Iran in the Driving Seat
Iran has announced the production of a new car, called the Dena, with models costing between 14,000-25,000 US dollars.
Although three other cars, also designed by Iranians and manufactured in the country, have emerged in recent years, officials say the Dena is unprecedented because all the parts have been designed and made in Iran – although some industry experts have raised questions about the latter claim.
Car production is the country’s second largest industry behind oil-and-gas extraction. The two huge car-manufacturing operations in Iran – Iran Khodro and Saipa – along with several small private companies turned out about 1,600,000 cars last year.
According to the international Association of Car Manufacturers, Iran ranks 13th among the world’s car manufacturers and is the largest producer in the Islamic world and the Middle-East.
Another one of Iran’s home-grown cars, the Samand, is exported to Iraq, Algeria and Nigeria and it has factories operating in Syria and Venezuela.
The car industry is of great strategic importance for the Iranian authorities and governments in the past have always emphasised the need to ensure the industry remains independent. The current regime has passed strict laws for importing foreign cars so that the market of made-in-Iran vehicles – which are of inferior quality - is not endangered.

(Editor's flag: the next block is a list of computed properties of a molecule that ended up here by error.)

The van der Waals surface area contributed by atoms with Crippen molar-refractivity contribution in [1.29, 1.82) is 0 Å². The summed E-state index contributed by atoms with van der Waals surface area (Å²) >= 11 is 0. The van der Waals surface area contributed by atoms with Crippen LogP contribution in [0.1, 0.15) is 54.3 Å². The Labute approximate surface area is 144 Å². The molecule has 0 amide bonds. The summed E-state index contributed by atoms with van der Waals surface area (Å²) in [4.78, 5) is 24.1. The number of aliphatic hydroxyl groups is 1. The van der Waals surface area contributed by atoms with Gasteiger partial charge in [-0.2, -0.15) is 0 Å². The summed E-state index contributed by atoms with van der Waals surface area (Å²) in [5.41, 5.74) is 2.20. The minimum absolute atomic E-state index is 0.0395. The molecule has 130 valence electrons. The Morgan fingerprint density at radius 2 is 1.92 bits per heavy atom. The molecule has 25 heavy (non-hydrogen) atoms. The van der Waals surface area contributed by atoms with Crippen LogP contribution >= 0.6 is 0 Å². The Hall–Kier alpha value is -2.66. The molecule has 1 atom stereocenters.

Despite the high price and limited variety of the domestic brands, young Iranians like their cars notwithstanding the lack of choice and the market for accessories – many of them decorative - is very good.
High fuel consumption and associated pollution have prompted the authorities to encourage the production of gas-fueled vehicles as well as research into and design of solar and electric- powered ones.
Last month, the second solar car, called Ghazal Irani 2 (Iranian gazelle), which was made in Tehran University, was successfully tested.
Six years ago, Iran stopped manufacturing the popular Peykan - based on the British car the Hillman Hunter - after four decades.